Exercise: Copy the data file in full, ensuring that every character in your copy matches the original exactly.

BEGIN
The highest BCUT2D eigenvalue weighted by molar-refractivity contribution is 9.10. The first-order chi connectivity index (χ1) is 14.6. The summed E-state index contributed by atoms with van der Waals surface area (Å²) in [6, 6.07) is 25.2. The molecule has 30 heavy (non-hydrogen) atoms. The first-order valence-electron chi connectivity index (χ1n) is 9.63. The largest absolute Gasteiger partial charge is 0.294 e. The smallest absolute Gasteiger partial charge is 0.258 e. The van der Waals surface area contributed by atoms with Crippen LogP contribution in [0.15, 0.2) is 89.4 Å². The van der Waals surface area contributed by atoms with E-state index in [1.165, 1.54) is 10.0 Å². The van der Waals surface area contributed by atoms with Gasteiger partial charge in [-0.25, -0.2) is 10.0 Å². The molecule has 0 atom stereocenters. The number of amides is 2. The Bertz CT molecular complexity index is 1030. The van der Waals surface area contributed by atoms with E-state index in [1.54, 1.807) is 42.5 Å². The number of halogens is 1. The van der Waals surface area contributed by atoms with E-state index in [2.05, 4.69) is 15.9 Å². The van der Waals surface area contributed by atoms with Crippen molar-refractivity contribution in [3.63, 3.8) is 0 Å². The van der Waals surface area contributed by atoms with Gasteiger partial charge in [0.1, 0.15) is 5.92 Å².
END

The highest BCUT2D eigenvalue weighted by molar-refractivity contribution is 9.10. The first-order chi connectivity index (χ1) is 14.6. The summed E-state index contributed by atoms with van der Waals surface area (Å²) in [6, 6.07) is 25.2. The molecule has 30 heavy (non-hydrogen) atoms. The first-order valence-electron chi connectivity index (χ1n) is 9.63. The largest absolute Gasteiger partial charge is 0.294 e. The smallest absolute Gasteiger partial charge is 0.258 e. The van der Waals surface area contributed by atoms with Crippen LogP contribution in [0.15, 0.2) is 89.4 Å². The van der Waals surface area contributed by atoms with E-state index in [1.165, 1.54) is 10.0 Å². The van der Waals surface area contributed by atoms with Gasteiger partial charge in [-0.25, -0.2) is 10.0 Å². The molecule has 0 atom stereocenters. The number of amides is 2. The Bertz CT molecular complexity index is 1030. The van der Waals surface area contributed by atoms with E-state index in [1.54, 1.807) is 42.5 Å². The number of halogens is 1. The van der Waals surface area contributed by atoms with E-state index in [2.05, 4.69) is 15.9 Å². The van der Waals surface area contributed by atoms with Crippen molar-refractivity contribution in [3.63, 3.8) is 0 Å². The van der Waals surface area contributed by atoms with Gasteiger partial charge in [0.1, 0.15) is 5.92 Å².